13. Even after Communion the Lord remains present under the species. Accordingly, when Communion has been distributed, the sacred particles remaining are to be consumed or taken by the competent minister to the place where the Eucharist is reserved.

    14. On the other hand, the consecrated wine is to be consumed immediately after Communion and may not be kept. Care must be taken to consecrate only the amount of wine needed for Communion.

    15. The rules laid down for the purification of the chalice and the other sacred vessels that have contained the Eucharistic species must be observed. (24).

      (24: Cf. Institutio generalis Missalis Romani, 238)

    16. Particular respect and care are due to the sacred vessels, both the chalice and paten for the celebration of the Eucharist, and the ciboria for the Communion of the faithful. The form of the vessels must be appropriate for the liturgical use for which they are meant. The material must be noble, durable and in ever case adapted to sacred use. In this sphere judgment belongs to the Episcopal Conference of the individual regions. Use is not to be made of simple baskets or other receptacles meant for ordinary use outside the sacred celebrations, nor are the sacred vessels to be of poor quality or lacking any artistic style. Before being used, chalices and patens must be blessed by the Bishop or by a priest. (25)

      (25: Cf. Institutio generalis Missalis Romani, nos. 288,289, 292, 295; Sacred Congregation for Divine Worship, Instruction Liturgicae Instaurationes, 8; Pontificale Romanum, Ordo Dedicationis Ecclesiae et Altaris, p.125, no. 3).
    17. The faithful are to be recommended not to omit to make a proper thanksgiving after Communion. They may do this during the celebration, with a period of silence, with a hymn, psalm or other song of praise, (26) or also after the celebration, if possible by staying behind to pray for a suitable time.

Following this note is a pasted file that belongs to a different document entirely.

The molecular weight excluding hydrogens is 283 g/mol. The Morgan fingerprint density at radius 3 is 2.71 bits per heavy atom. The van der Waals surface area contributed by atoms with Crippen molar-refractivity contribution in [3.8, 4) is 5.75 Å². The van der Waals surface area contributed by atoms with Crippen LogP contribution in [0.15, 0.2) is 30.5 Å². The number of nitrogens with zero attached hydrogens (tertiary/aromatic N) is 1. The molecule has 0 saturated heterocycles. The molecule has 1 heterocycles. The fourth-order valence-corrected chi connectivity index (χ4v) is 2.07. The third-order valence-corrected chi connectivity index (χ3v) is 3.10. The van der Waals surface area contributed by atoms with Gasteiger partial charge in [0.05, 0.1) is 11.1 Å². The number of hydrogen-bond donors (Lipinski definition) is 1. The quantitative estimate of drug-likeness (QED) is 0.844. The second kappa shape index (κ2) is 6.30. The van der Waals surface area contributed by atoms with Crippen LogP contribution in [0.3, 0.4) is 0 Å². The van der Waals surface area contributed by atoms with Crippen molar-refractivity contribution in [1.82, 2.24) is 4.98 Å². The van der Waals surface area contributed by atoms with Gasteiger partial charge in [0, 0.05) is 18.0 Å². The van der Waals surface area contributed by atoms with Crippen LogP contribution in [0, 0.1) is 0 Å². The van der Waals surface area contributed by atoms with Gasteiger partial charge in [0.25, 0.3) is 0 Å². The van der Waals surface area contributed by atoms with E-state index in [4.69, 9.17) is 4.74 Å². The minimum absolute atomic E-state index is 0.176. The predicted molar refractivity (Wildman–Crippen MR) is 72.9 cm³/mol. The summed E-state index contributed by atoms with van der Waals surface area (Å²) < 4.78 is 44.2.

(26: Cf. Institutio generalis Missalis Romani, 56 j.)
    18. There are of course various roles that women can perform in the liturgical assembly; these include reading the word of God and proclaiming the intentions of the prayer of the faithful. Women are not however permitted to act as altar servers (27).
      (27: Cf. Sacred Congregation for Divine Worship, Instruchtion Liturgicae Instaurationes, 7.)
    19. Particular vigilance and special care are recommended with regard to Masses transmitted by the audiovisual media. Given their very wide diffusion, their celebration must be of exemplary quality. (28)
      (28: Cf. Second Vatican Council, Constitution on the Sacred Liturgy Sacrosanctum Concilium, 20; Pontifical Commission for Social Communications, Instruction Communio et Progressio, 23 May 1971: AAS 63 (1971), pp. 593-656, no. 151.)
    In the case of celebrations that are held in private houses, the norms of the Instruction Actio Pastoralis of 15 May 1969 are to be observed. (29)
      (AAS 61 (1969) pp. 806-811.)

    NEXT WEEK: Clarification of the Liturgy of the Word in relationship with the Liturgy of the Eucharist.

November 21, 1997 volume 8, no. 36
Vatican II Verifications

Visitors in '97